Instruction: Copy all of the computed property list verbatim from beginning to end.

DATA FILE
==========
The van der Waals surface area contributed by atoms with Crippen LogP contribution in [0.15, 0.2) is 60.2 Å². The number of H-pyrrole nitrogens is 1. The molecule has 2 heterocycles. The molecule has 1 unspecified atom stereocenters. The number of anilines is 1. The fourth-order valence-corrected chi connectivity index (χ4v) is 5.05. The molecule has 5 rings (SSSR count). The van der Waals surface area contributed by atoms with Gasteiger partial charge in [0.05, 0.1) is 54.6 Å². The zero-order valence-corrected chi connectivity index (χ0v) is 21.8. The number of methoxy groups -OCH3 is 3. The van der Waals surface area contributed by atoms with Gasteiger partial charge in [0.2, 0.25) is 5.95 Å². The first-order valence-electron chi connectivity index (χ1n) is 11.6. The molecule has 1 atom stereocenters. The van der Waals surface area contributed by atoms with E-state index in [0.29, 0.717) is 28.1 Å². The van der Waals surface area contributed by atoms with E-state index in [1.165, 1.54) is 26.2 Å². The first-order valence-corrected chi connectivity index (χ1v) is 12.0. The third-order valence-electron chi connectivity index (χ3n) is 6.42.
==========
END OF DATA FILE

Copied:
The van der Waals surface area contributed by atoms with Crippen LogP contribution in [0.15, 0.2) is 60.2 Å². The number of H-pyrrole nitrogens is 1. The molecule has 2 heterocycles. The molecule has 1 unspecified atom stereocenters. The number of anilines is 1. The fourth-order valence-corrected chi connectivity index (χ4v) is 5.05. The molecule has 5 rings (SSSR count). The van der Waals surface area contributed by atoms with Gasteiger partial charge in [0.05, 0.1) is 54.6 Å². The zero-order valence-corrected chi connectivity index (χ0v) is 21.8. The number of methoxy groups -OCH3 is 3. The van der Waals surface area contributed by atoms with Gasteiger partial charge in [0.2, 0.25) is 5.95 Å². The first-order valence-electron chi connectivity index (χ1n) is 11.6. The molecule has 1 atom stereocenters. The van der Waals surface area contributed by atoms with E-state index in [0.29, 0.717) is 28.1 Å². The van der Waals surface area contributed by atoms with E-state index in [1.165, 1.54) is 26.2 Å². The first-order valence-corrected chi connectivity index (χ1v) is 12.0. The third-order valence-electron chi connectivity index (χ3n) is 6.42.